Tuesday 28 June 2016

I take it back! Almost.

The New Zealand PIAAC results out today indicate huge improvements for New Zealand in regard to literacy.  It also has us slightly above the OECD average for numeracy.  Finally, we did pretty well in regard to problem-solving scoring in the front pack of countries. We actually appear at the top of the 'proficiency in problem solving in technologically-rich environments' graph.  Well done NZ! 

First thing... I was wrong. I predicted we may have dropped in our rankings, but we have not.  Happy to be wrong.

A couple of things I'd like to mention because there is so much depth to the data. The really interesting stuff will be hidden away. 

When you read the bullet points be aware that 'low numeracy' is defined as level one, or a score below 226 or below.  The ALLS included level 2 as well (>276).  If we then add up the PIAAC scores of level one and two we get 51%.  

That is exactly the same as ten years and at least half a BILLION dollars ago!

Second, much of this can be put down to the high scores of people born overseas.  What happens when we remove them from the equation?  This is important because the results engender questions about how skills are learned and maintained in NZ. The concern may be whether we are importing skills, but perhaps not developing them.  However, note that the Pasifika and Maori trajectory is on a steep rise. This suggests great things for both groups.  If this keeps up, they'll be leading the charge.

Anyway, I suspect the talking points over the next few months will relate to:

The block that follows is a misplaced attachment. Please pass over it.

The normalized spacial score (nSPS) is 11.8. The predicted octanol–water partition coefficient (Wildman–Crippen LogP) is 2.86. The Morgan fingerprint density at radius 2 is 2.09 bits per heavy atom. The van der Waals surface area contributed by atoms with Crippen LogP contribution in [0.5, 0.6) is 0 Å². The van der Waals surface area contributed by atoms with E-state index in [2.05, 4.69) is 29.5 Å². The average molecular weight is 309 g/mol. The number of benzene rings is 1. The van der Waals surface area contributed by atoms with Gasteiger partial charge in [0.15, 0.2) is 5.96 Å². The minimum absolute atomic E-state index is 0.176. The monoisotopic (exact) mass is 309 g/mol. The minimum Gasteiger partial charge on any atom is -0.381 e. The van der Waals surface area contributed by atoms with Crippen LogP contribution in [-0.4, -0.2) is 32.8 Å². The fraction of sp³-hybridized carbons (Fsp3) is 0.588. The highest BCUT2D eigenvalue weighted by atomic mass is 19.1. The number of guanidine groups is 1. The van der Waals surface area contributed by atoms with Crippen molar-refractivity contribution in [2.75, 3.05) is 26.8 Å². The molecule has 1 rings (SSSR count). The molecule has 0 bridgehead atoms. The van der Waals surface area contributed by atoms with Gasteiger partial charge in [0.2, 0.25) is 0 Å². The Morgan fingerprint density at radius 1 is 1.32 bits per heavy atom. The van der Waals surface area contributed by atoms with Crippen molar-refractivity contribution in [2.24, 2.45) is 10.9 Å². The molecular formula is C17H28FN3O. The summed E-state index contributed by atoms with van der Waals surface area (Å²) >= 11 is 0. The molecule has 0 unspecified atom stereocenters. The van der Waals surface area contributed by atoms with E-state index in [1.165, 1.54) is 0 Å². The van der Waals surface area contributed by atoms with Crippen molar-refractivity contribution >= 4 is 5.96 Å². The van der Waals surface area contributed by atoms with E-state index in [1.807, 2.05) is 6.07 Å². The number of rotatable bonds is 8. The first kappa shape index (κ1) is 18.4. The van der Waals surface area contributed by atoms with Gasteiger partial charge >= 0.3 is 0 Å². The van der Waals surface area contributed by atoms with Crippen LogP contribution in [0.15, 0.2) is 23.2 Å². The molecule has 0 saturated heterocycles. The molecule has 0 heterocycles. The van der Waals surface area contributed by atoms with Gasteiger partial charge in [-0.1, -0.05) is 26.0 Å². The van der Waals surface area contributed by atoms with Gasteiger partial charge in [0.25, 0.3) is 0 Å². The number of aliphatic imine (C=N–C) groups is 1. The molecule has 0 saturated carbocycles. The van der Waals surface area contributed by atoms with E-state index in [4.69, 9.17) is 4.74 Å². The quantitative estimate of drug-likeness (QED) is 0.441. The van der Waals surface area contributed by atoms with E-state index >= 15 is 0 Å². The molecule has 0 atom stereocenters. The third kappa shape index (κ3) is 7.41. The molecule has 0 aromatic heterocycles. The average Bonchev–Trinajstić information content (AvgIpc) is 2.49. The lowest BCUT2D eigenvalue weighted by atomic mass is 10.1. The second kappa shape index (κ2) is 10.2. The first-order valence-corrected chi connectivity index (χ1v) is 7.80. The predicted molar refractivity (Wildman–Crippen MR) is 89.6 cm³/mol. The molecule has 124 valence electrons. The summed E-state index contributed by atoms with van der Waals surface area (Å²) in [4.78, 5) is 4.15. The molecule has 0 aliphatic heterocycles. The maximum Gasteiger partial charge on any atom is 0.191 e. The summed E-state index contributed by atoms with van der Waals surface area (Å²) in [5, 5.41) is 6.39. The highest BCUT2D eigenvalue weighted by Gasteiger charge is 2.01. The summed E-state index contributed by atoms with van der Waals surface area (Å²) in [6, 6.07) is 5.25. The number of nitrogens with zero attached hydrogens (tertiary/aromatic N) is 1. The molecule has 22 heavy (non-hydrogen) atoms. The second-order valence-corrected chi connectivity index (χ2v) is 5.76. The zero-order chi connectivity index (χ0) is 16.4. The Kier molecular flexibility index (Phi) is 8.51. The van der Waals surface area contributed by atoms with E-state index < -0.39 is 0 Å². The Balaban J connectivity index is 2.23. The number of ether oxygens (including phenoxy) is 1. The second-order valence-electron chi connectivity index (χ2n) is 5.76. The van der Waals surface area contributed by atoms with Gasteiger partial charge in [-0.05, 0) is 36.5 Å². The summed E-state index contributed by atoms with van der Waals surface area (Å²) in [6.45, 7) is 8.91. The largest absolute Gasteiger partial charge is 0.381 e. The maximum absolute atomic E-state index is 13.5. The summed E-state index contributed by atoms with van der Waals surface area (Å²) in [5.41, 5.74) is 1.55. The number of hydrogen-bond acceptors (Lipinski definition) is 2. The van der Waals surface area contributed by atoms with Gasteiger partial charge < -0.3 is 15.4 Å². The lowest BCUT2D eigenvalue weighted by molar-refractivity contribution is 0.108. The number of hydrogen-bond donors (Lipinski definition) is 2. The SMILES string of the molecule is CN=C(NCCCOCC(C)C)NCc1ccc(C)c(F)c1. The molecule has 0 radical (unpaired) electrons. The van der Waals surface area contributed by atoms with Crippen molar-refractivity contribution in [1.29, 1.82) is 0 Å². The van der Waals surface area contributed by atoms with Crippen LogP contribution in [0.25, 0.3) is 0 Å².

• The impact of age on L&N
  • The impact of education on L&N
  • 25% overseas - The second highest of any participating country (Where did they go to school?)
  • Why did the Education and Training industry score so low in numeracy, and why have things gotten worse since 2006?   
  • Field of study mismatch. We report being either over or under qualified for our roles more than other countries.  Why?


  1. ok this is super interesting... and timely considering we're about to start pulling apart the NCALNE qual and rebuilding it into the NZCALNE. I hope you can unpack this data some more and comment.

    I'm particularly interested in whether there is real change or not in the data sets, or even if they can be compared. If we are at 51% for ALLS L1 and 2 equivalent AND we've added high scoring overseas born learners to the equation, then have we in fact stayed the same or gone down if you isolate these variables.

    I predict multiple back patting in government departments, followed (or preceded) by shuttering of annoying stats grads employed as interns and research assistants.

  2. I have yet to really drill down, but certainly no, or very little change re numeracy. Other countries have fallen back making us look better. Literacy is very good, and reflects higher actual scores than in the ALLS. Yes, MOE and co will be very happy and I'm sure everyone will be happy to take some responsibility. Yet, we don't know if any actual initiative is responsible - (the survey included 6100 people), or what accounts for the change. I've become a bit dubious, and not just because I'm a doomsayer, but rather because in my travels I haven't seen the improvements. Could be bias blindness on my behalf though.

  3. Everyone needs a doomsayer...! I'm sure that further analysis will sort out any bia blindness. Just about to do my own analysis shortly

  4. Hey D:

    If the ALLS levels can be compared to the PIAAC levels 1 - 5 I don't think there is any real change in the numbers.

    Overall Literacy at Level 5 has increased one % point from ALLS (15) to PIAAC (16. This is comparing Prose Literacy scores to the current literacy scores. We have 1% less at PIACC level 1 including <L1 (12%) versus ALLS (13%) level 1.

    Re Numeracy: It looks like this. PIAAC Level 4-5 has dropped 1% (16 to 15%). Level 3 has increased 1% (33 to 34). Ditto for Level 2. Level 1 and below has decreased (20% to 19% combined).

    I don't see much change here, apart from the smallest 1% increase for numeracy where it matters. I'm not clever enough to tell you if it's significant or not.

    I've emailed my draft graphic on this to your Slack account.

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